I enjoy writing about that my editors green light. I have no delusions that I'll some day hit the big time, Stephen
King territory. I'm a little too old at this point in my life to have such big dreams, and besides, the field
is getting awfully crowded. making it harder to stand out. I'm grateful for the readers I have and want to keep
PWLGB: What advice would you give aspiring authors?
BG: Learn about the craft.
Don't take the attitude that God has given you a gift and that's all you need. All gifts, whether a singing voice
or a flair for dancing or a talent at art, need to be nurtured to reach their highest potential. As Truman
Capote famously commented about another successful writer (the reportedly heavily edited Jacqueline Susann,) "She doesn't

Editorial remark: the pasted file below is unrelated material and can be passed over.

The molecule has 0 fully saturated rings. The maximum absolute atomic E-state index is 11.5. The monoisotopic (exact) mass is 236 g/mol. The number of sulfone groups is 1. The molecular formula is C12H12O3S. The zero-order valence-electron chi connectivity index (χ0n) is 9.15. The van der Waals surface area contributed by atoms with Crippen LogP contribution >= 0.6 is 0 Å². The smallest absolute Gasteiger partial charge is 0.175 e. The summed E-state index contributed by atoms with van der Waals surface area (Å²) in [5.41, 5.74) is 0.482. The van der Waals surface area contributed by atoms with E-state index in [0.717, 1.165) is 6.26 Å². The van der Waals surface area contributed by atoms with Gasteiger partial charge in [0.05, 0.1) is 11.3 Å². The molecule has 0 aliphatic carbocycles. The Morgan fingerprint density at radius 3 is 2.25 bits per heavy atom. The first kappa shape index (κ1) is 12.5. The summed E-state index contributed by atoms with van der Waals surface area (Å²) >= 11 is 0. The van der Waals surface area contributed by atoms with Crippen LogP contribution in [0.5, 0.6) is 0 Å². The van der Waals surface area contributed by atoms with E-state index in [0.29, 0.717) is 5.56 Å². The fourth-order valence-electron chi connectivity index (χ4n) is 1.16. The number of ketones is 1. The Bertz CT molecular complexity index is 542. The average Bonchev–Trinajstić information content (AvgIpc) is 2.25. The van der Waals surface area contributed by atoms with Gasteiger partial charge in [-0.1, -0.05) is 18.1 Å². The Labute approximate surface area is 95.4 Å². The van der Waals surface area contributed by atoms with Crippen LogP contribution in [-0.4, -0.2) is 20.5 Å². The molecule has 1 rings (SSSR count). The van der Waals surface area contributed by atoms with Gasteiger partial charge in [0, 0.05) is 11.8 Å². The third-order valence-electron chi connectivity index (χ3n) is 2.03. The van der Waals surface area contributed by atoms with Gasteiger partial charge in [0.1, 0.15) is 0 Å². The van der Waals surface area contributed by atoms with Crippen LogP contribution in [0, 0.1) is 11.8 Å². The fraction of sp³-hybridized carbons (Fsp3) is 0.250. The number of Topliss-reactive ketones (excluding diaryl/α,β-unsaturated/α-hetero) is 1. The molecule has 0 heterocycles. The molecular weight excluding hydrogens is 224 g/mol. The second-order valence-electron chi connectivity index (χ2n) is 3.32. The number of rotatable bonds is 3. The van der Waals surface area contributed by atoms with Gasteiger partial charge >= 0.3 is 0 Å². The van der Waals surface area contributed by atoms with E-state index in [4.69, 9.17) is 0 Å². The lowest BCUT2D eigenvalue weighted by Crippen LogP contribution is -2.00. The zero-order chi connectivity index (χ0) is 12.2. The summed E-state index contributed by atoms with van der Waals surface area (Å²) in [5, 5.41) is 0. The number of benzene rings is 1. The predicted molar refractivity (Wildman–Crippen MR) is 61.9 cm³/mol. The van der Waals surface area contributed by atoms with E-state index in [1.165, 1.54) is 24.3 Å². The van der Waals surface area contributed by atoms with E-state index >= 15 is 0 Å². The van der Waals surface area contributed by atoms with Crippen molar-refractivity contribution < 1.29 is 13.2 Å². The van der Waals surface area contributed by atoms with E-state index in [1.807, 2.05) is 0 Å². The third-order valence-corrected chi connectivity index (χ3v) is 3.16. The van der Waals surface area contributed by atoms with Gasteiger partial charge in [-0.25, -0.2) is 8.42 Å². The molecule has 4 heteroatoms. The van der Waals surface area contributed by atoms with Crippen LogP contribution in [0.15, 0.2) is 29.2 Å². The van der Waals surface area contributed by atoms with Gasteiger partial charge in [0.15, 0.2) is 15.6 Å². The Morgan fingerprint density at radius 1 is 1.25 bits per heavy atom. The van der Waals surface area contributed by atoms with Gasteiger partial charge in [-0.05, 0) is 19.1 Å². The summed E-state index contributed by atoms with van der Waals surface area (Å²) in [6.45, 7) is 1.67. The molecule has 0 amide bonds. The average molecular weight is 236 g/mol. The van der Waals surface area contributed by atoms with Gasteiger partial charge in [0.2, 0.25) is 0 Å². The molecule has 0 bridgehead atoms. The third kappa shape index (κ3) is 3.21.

write, she types." Study. Learn to recognize those bad habits all writers have. My own pet peeve:
Writers who don't resist the urge to explain, where every piece of dialogue is accompanied by a statement of the character's
motives or intent. A little of anything habitual in writing usually goes a long way. And don't spend time
worrying about how much you'll be paid or what agent you'll approach until you have a completed AND polished product.
What would you like readers to learn from your stories?
BG: I just want them to enjoy my work. I
try not to be preachy.
PWLGB: Are you working on another novel? If so, What is it about?
I am working on two novels for 2007 (I write both mainstream women's fiction and contemporary romance for two different
publishers.) The mainstream, THE EDGE OF A DREAM, named after a Minnie Riperton song, was an idea that came
to me in response to the "Black people don't live like that" criticism I have heard aimed at my book THE PEOPLE NEXT
DOOR, as well as books by other authors. I decided to write a book about three couples living in an area of